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After the Nile

Three bells in the morning watch, and a black, star-flecked sky, softening slightly east by northeast, where a pale orange glow washed out the lowest stars.The elderly 50-gun frigate Leander, making three knots in a northerly breeze, the larboard tacks aboard. The officer of the watch, Lieutenant Jack Aubrey, holding his perch atop the lee rail, one hand in the main shrouds, gazing quietly towards the Palestinian coast. For the third fortnight running the Leander was in station blockading Acre, in support of Djezzar Pasha as he held the line against Napoleon's push into Syria.

"That wicked old pagan will give Boney a run for his money," Jack remembered Parsons, the ship's purser, saying. "Those walls have stood up to worse poundings than they are likely to get this time!" Jack had no doubt that the Turk would show a right tenacious spirit, the more so now that Smith had captured Buonaparte's siege train. As for the historical precedent, he had to allow that Parsons had the advantage of him.

Although but an indifferent officer, the purser was uncommon learned for a naval man, which fact had become apparent to the ship's company in the weeks since 1 August. Normally cold and diffident, Parsons had loosened sensibly since the momentous day at Aboukir Bay. Jack had supposed this the result of the victory and subsequent release of nervous tension, or simply the warmth that the entire quarterdeck felt, basking in the reflected glory of Nelson. Whatever the reason, the purser--whom none would ever have mistaken for a seaman--now apparently found himself in his element. For days he had filled Jack's ears--and those of anyone either too well-mannered, or too unfortunate, not to have duties elsewhere--with tales inspired by their surroundings: the adventures of Alexander and other classical coves; Ptolemy and the Battle of Raphia; the wanderings of the Israelites; Caesar and Pompey; treachery, death at Carrhae; amphorae, how transported; frankincense, myrrh, sources and properties of. Had continued his lectures as the frigate skirted the Syrian coast to the rendezvous at Acre. Had kept it up even as she glided in among the dhows, the feluccas, the nondescript vessels to her daytime station, just out of gunshot of the greying Crusader fortress and its weathered sea wall.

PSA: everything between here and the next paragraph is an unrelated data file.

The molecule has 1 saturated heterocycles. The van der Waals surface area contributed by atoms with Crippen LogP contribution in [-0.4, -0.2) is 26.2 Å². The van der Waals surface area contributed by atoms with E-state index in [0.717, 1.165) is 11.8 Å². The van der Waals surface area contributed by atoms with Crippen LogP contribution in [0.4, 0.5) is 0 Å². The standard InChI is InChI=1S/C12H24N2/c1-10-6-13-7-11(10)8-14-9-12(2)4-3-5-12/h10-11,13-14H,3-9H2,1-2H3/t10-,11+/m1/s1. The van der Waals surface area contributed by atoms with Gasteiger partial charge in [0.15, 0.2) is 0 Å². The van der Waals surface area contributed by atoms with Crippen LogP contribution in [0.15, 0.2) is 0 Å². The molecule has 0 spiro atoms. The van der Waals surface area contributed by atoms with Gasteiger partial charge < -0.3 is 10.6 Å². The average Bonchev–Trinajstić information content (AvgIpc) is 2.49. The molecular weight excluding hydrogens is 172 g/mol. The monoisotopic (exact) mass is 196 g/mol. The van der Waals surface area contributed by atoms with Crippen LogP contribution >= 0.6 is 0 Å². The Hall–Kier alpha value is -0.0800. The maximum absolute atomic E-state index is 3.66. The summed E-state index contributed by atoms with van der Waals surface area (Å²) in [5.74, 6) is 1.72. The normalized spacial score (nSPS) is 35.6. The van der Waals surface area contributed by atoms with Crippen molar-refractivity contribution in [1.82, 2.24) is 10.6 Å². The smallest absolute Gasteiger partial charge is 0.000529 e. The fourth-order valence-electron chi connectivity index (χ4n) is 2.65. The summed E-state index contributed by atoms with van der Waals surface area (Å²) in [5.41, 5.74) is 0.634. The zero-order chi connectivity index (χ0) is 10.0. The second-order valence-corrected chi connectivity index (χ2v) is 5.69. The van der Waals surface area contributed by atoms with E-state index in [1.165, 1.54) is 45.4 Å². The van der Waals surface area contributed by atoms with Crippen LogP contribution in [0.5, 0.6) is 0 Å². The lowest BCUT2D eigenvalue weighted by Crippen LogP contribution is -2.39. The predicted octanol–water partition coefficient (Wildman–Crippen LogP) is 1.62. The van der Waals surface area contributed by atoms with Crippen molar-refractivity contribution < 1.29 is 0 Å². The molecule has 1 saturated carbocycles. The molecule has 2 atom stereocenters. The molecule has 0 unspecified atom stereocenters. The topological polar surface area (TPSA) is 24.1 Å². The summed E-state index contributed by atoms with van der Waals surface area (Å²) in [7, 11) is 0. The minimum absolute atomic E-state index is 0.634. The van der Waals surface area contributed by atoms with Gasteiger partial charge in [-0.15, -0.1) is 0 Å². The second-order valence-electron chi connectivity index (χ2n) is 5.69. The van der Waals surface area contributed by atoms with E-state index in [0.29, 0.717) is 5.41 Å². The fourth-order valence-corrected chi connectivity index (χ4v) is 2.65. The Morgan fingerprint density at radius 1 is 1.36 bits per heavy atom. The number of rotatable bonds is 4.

Reflected glory indeed, and a more relaxed mood; a lighter feeling among the ship's company. Not a hilarity, nor yet a sense, as who should say, of joy; but a general lifting of burdens. Yet in the days following the Nile victory Jack had been visited, from time to time, by the same gloom he had experienced after other battles. And this gloom, far from being dispelled by the magnitude of the victory, seemed to linger longer in proportion to the great moment of the occasion. Jack had a profound confidence in the Navy, and he counted on being recognized, if not rewarded with any excessive generosity, for his part at Aboukir. Yet along with that confidence he was still haunted by the memory of that savage action, the death-dealing by which the expected kudos had been earned. Jack was no born meditative; yet the wanton destruction of life put him into a brown study: all the more so in the quiet times when, as the ranking officer on deck, he could assume an air of authority and a self-imposed, if only nominal, isolation.